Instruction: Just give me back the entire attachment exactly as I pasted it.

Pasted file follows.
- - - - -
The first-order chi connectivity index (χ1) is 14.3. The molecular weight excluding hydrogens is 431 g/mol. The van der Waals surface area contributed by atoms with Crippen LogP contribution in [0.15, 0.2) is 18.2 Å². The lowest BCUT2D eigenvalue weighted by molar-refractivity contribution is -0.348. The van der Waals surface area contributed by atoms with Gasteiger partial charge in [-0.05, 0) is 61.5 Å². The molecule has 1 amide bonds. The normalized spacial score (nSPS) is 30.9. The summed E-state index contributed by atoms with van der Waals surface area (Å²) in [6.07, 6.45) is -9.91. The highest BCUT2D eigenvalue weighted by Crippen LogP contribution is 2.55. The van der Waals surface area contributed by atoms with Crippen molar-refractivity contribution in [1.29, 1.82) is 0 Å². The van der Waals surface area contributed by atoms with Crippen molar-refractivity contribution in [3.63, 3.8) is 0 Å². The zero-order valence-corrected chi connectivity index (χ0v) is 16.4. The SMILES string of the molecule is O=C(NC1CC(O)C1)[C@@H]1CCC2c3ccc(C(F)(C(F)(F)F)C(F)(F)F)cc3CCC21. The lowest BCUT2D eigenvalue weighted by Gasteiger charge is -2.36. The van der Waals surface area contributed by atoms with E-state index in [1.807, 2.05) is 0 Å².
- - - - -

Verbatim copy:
The first-order chi connectivity index (χ1) is 14.3. The molecular weight excluding hydrogens is 431 g/mol. The van der Waals surface area contributed by atoms with Crippen LogP contribution in [0.15, 0.2) is 18.2 Å². The lowest BCUT2D eigenvalue weighted by molar-refractivity contribution is -0.348. The van der Waals surface area contributed by atoms with Gasteiger partial charge in [-0.05, 0) is 61.5 Å². The molecule has 1 amide bonds. The normalized spacial score (nSPS) is 30.9. The summed E-state index contributed by atoms with van der Waals surface area (Å²) in [6.07, 6.45) is -9.91. The highest BCUT2D eigenvalue weighted by Crippen LogP contribution is 2.55. The van der Waals surface area contributed by atoms with Crippen molar-refractivity contribution in [1.29, 1.82) is 0 Å². The van der Waals surface area contributed by atoms with Crippen molar-refractivity contribution in [3.63, 3.8) is 0 Å². The zero-order valence-corrected chi connectivity index (χ0v) is 16.4. The SMILES string of the molecule is O=C(NC1CC(O)C1)[C@@H]1CCC2c3ccc(C(F)(C(F)(F)F)C(F)(F)F)cc3CCC21. The lowest BCUT2D eigenvalue weighted by Gasteiger charge is -2.36. The van der Waals surface area contributed by atoms with E-state index in [1.807, 2.05) is 0 Å².